On May 27, the U.S. Department of Labor (DOL) published updated model Family and Medical Leave Act (FMLA) notices and certification forms. Copies of the updated forms, which should be used through May 31, 2018, are available on the DOL’s website.

The most notable change to the forms is their reference to the Genetic Information Nondiscrimination Act of 2008 (GINA). GINA is a federal law enforced by the Equal Employment Opportunity Commission (EEOC) that makes it illegal for employers to discriminate against employees or applicants based on their genetic information. GINA also restricts employers from requesting employees’ and their family members’ genetic information, except in extremely limited circumstances. An employer does not violate GINA, however, if it receives genetic information from a health care provider (HCP) in response an FMLA-compliant request for information, so long as the employer instructed the HCP not to furnish any genetic information in response to the request.

Consistent with the above, the DOL’s revised instructions in the “Certification of Health Care Provider for Employee’s Serious Health Condition” state:

Do not provide information about genetic tests, as defined in 29 C.F.R. § 1635.3(f), genetic services, as defined in 29 C.F.R. § 1635.3(e), or the manifestation of disease or disorder in the employee’s family members, 29 C.F.R. § 1635.3(b).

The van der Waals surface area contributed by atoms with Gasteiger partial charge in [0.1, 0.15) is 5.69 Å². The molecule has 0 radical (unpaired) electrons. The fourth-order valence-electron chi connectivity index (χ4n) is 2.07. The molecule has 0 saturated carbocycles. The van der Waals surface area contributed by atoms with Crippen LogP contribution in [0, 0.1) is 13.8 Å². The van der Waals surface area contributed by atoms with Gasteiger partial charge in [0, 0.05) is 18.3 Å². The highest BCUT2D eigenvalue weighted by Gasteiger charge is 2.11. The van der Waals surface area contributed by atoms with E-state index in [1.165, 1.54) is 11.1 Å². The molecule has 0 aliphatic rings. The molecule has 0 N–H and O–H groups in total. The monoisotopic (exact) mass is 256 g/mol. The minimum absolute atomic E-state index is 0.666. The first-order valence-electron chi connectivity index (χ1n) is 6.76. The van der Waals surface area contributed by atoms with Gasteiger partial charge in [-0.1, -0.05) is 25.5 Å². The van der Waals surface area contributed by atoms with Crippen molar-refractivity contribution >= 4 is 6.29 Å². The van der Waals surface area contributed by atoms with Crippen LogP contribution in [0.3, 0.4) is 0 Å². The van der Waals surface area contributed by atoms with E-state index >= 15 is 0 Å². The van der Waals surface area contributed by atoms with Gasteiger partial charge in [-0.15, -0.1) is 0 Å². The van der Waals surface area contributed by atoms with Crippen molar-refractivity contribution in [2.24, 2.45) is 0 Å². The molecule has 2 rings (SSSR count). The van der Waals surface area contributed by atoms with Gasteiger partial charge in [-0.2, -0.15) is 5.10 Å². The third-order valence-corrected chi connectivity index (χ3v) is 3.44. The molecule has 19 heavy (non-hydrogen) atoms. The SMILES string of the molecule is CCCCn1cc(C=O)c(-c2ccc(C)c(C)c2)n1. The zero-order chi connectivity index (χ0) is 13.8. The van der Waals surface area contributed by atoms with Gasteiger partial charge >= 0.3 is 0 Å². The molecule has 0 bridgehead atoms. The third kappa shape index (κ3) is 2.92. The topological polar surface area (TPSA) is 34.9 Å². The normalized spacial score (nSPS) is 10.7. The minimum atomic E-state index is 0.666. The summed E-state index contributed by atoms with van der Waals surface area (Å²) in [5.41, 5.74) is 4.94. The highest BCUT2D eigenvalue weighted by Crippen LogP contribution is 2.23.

The DOL has added similar disclaimer language to other certification forms. Surprisingly, the DOL’s disclaimer does not track the GINA warning language that the EEOC had previously approved (see question 17 in link), creating uncertainty between the two federal agencies. The EEOC’s stance on the DOL’s GINA language is currently not clear and may need to be resolved in court or with future EEOC guidance.

Irrespective of future resolution of this uncertainty, however, one thing is clear: employers using outdated FMLA forms need to update their FMLA document library as soon as possible. We also recommend that employers consult with counsel about the appropriate GINA disclaimer language to include in their new FMLA forms.